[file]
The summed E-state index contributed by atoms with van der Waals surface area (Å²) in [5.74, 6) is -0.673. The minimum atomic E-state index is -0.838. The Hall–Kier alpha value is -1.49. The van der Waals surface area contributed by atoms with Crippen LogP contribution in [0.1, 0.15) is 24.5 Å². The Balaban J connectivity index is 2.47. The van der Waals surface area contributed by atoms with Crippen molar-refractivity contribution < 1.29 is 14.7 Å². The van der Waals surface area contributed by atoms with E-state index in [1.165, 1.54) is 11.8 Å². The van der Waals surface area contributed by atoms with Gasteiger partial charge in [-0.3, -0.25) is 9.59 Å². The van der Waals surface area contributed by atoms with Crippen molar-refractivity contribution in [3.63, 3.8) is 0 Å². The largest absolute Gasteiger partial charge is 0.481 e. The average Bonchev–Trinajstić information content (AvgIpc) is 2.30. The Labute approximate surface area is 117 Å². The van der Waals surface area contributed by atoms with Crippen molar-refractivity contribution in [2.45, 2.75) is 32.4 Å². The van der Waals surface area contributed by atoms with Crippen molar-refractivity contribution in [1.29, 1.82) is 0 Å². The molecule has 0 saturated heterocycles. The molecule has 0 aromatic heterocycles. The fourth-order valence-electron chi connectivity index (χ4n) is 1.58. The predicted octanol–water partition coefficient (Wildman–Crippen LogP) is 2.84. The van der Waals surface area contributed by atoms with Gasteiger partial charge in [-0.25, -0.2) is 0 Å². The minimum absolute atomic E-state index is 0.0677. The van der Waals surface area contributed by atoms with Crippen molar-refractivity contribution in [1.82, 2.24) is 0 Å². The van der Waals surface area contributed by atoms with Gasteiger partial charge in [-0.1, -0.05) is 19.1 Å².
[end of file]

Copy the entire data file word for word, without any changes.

The summed E-state index contributed by atoms with van der Waals surface area (Å²) in [5.74, 6) is -0.673. The minimum atomic E-state index is -0.838. The Hall–Kier alpha value is -1.49. The van der Waals surface area contributed by atoms with Crippen LogP contribution in [0.1, 0.15) is 24.5 Å². The Balaban J connectivity index is 2.47. The van der Waals surface area contributed by atoms with Crippen molar-refractivity contribution < 1.29 is 14.7 Å². The van der Waals surface area contributed by atoms with E-state index in [1.165, 1.54) is 11.8 Å². The van der Waals surface area contributed by atoms with Gasteiger partial charge in [-0.3, -0.25) is 9.59 Å². The van der Waals surface area contributed by atoms with Crippen molar-refractivity contribution in [3.63, 3.8) is 0 Å². The largest absolute Gasteiger partial charge is 0.481 e. The average Bonchev–Trinajstić information content (AvgIpc) is 2.30. The Labute approximate surface area is 117 Å². The van der Waals surface area contributed by atoms with Crippen molar-refractivity contribution in [2.45, 2.75) is 32.4 Å². The van der Waals surface area contributed by atoms with Crippen molar-refractivity contribution in [1.29, 1.82) is 0 Å². The molecule has 0 saturated heterocycles. The molecule has 0 aromatic heterocycles. The fourth-order valence-electron chi connectivity index (χ4n) is 1.58. The predicted octanol–water partition coefficient (Wildman–Crippen LogP) is 2.84. The van der Waals surface area contributed by atoms with Gasteiger partial charge in [-0.25, -0.2) is 0 Å². The minimum absolute atomic E-state index is 0.0677. The van der Waals surface area contributed by atoms with Crippen molar-refractivity contribution in [1.82, 2.24) is 0 Å². The van der Waals surface area contributed by atoms with Gasteiger partial charge in [-0.1, -0.05) is 19.1 Å².